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17 May 2019
On 18 March 2019 the president signed the Federal Law on Amendments to Parts 1, 2 and Article 1124 of Part 3 of the Civil Code of the Russian Federation (34-FZ) (the Digital Rights Law), which will take effect on 1 October 2019.
The Digital Rights Law has introduced a number of new legal concepts into Russian legislation, including:
Notably, digital currencies and cryptocurrencies have been left outside the scope of the law.
The implementation of the Digital Rights Law was not fast tracked. When the Digital Rights Bill was initially introduced for consideration by Parliament in March 2018, the initial text and the accompanying explanatory note were much broader in scope and also covered digital currencies and cryptocurrencies. However, the bill's scope was narrowed significantly following further readings in Parliament.
The Digital Rights Law contains specific provisions which have been drafted from a civil law perspective. However, it establishes no administrative or public rules for the circulation of digital assets, which will need to be implemented through additional national regulations.
In this regard, companies doing business on the digital level in Russia should familiarise themselves with the background and key provisions of the law to ensure that they are ready to operate in the new legislative environment.
The law expressly includes the notion of digital rights in the category of property assets protected by Russian civil legislation, such as money, securities and intellectual property. The newly introduced Article 141.1 of the Civil Code now deals specifically with the concept of digital rights.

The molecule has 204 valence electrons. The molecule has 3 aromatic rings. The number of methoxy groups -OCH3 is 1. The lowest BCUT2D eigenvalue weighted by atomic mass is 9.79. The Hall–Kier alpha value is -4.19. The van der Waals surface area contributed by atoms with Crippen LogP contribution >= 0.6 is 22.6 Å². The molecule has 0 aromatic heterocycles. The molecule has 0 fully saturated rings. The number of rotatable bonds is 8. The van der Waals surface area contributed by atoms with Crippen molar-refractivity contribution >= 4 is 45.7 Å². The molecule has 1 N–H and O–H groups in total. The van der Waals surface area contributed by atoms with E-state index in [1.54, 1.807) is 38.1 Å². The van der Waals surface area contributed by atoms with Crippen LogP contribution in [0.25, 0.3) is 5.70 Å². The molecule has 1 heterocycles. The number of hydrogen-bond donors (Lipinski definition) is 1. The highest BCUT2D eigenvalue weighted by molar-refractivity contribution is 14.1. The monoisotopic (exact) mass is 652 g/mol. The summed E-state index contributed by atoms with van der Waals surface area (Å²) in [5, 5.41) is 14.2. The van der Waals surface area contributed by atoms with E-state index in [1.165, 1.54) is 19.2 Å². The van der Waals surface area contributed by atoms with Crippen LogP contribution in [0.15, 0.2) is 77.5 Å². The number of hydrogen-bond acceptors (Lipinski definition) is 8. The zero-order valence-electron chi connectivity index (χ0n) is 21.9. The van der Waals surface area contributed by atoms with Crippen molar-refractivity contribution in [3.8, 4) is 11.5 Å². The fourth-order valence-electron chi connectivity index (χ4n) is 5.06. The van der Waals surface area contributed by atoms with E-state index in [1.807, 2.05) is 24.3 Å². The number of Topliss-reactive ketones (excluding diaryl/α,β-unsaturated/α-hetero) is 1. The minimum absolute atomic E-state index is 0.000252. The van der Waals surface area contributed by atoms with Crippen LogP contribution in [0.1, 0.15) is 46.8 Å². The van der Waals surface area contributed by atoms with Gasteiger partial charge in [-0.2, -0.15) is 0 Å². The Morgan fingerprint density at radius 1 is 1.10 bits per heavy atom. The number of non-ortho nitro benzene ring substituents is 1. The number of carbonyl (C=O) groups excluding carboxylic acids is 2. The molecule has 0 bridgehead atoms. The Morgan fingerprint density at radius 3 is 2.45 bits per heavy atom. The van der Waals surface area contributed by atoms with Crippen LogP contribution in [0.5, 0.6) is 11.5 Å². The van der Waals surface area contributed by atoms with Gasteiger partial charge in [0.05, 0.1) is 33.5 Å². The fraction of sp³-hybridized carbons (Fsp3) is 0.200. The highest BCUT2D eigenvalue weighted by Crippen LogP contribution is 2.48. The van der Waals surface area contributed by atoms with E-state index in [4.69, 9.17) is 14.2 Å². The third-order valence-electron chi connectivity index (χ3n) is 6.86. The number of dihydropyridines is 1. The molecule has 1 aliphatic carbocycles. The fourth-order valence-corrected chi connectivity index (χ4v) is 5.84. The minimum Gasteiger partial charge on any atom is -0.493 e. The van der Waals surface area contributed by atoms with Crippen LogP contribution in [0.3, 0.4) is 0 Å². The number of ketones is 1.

Pursuant to the new Article 141.1, 'digital rights' are "obligations and other rights, the content and conditions of which are determined in accordance with the rules of the information system that meets the criteria established by law". The exercise, disposal (including transfer), pledge and encumbrance of digital rights by other means, as well as restrictions on the disposal of digital rights, are possible only within an information system, without the engagement of a third party. The transfer of digital rights as a result of a transaction will not require consent from the person liable under such digital rights.
More specifically, rights over civil law assets may, in cases provided by law, be certified with a combination of electronic data (ie, a digital code or mark) that will obtain the status of a digital right when:
Unless otherwise provided by law, digital rights owners are the only parties that are entitled to dispose of such rights under the relevant information system rules. Further, the Digital Rights Law states that rights owner may be defined in cases and on the grounds set out by law.
The law has amended the general concept of written transactions under Russian law. Until now, as a general rule, the requirements for written transactions were considered to have been complied with where a document expressing the transaction's content had been signed by the parties.